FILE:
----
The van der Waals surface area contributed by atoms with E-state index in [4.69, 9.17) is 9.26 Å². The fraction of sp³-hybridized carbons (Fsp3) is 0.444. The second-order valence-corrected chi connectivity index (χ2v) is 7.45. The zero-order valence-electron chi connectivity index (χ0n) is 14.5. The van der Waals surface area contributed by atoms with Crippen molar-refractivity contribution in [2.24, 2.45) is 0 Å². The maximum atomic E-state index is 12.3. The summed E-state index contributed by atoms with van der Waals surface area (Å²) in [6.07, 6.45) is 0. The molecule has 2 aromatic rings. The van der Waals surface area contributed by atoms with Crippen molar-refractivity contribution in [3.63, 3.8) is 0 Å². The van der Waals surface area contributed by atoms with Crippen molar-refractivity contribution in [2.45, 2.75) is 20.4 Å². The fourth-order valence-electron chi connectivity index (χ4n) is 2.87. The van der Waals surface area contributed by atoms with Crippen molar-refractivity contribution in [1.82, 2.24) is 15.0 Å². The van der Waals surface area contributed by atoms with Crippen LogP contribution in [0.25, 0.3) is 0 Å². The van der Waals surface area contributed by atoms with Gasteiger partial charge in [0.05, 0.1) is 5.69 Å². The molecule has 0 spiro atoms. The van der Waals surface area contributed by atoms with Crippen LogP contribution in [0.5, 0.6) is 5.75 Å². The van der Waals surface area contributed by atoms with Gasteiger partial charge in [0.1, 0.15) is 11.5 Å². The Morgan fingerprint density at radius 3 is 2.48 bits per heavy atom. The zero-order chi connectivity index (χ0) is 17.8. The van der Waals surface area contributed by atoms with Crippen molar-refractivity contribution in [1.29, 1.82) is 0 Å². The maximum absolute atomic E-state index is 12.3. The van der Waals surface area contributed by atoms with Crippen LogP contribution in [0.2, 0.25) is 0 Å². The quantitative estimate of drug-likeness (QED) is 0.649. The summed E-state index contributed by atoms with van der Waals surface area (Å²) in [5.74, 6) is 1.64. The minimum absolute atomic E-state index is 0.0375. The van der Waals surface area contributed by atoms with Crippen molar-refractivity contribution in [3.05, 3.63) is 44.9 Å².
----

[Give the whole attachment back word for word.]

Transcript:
The van der Waals surface area contributed by atoms with E-state index in [4.69, 9.17) is 9.26 Å². The fraction of sp³-hybridized carbons (Fsp3) is 0.444. The second-order valence-corrected chi connectivity index (χ2v) is 7.45. The zero-order valence-electron chi connectivity index (χ0n) is 14.5. The van der Waals surface area contributed by atoms with Crippen molar-refractivity contribution in [2.24, 2.45) is 0 Å². The maximum atomic E-state index is 12.3. The summed E-state index contributed by atoms with van der Waals surface area (Å²) in [6.07, 6.45) is 0. The molecule has 2 aromatic rings. The van der Waals surface area contributed by atoms with Crippen molar-refractivity contribution in [3.63, 3.8) is 0 Å². The van der Waals surface area contributed by atoms with Crippen molar-refractivity contribution in [2.45, 2.75) is 20.4 Å². The fourth-order valence-electron chi connectivity index (χ4n) is 2.87. The van der Waals surface area contributed by atoms with Crippen molar-refractivity contribution in [1.82, 2.24) is 15.0 Å². The van der Waals surface area contributed by atoms with Crippen LogP contribution in [0.25, 0.3) is 0 Å². The van der Waals surface area contributed by atoms with Gasteiger partial charge in [0.05, 0.1) is 5.69 Å². The molecule has 0 spiro atoms. The van der Waals surface area contributed by atoms with Crippen LogP contribution in [0.5, 0.6) is 5.75 Å². The van der Waals surface area contributed by atoms with Gasteiger partial charge in [0.1, 0.15) is 11.5 Å². The Morgan fingerprint density at radius 3 is 2.48 bits per heavy atom. The zero-order chi connectivity index (χ0) is 17.8. The van der Waals surface area contributed by atoms with Crippen molar-refractivity contribution in [1.29, 1.82) is 0 Å². The maximum absolute atomic E-state index is 12.3. The van der Waals surface area contributed by atoms with Crippen LogP contribution in [0.2, 0.25) is 0 Å². The quantitative estimate of drug-likeness (QED) is 0.649. The summed E-state index contributed by atoms with van der Waals surface area (Å²) in [5.74, 6) is 1.64. The minimum absolute atomic E-state index is 0.0375. The van der Waals surface area contributed by atoms with Crippen molar-refractivity contribution in [3.05, 3.63) is 44.9 Å².